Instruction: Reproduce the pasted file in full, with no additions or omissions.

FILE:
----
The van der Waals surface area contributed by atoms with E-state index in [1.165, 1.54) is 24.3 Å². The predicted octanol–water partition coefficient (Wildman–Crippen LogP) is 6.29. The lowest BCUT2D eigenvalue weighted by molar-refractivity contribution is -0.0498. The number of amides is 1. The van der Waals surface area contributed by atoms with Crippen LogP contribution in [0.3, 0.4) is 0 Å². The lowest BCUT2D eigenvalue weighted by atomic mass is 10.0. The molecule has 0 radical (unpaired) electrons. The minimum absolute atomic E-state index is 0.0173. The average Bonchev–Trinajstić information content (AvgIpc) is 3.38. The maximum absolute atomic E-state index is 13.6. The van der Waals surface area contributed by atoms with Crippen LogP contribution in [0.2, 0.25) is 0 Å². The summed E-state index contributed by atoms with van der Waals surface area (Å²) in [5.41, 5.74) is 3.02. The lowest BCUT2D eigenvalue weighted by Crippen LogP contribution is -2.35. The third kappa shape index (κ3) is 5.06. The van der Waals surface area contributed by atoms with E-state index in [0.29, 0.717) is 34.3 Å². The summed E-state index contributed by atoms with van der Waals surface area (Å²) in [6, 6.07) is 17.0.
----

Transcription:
The van der Waals surface area contributed by atoms with E-state index in [1.165, 1.54) is 24.3 Å². The predicted octanol–water partition coefficient (Wildman–Crippen LogP) is 6.29. The lowest BCUT2D eigenvalue weighted by molar-refractivity contribution is -0.0498. The number of amides is 1. The van der Waals surface area contributed by atoms with Crippen LogP contribution in [0.3, 0.4) is 0 Å². The lowest BCUT2D eigenvalue weighted by atomic mass is 10.0. The molecule has 0 radical (unpaired) electrons. The minimum absolute atomic E-state index is 0.0173. The average Bonchev–Trinajstić information content (AvgIpc) is 3.38. The maximum absolute atomic E-state index is 13.6. The van der Waals surface area contributed by atoms with Crippen LogP contribution in [0.2, 0.25) is 0 Å². The summed E-state index contributed by atoms with van der Waals surface area (Å²) in [5.41, 5.74) is 3.02. The lowest BCUT2D eigenvalue weighted by Crippen LogP contribution is -2.35. The third kappa shape index (κ3) is 5.06. The van der Waals surface area contributed by atoms with E-state index in [0.29, 0.717) is 34.3 Å². The summed E-state index contributed by atoms with van der Waals surface area (Å²) in [6, 6.07) is 17.0.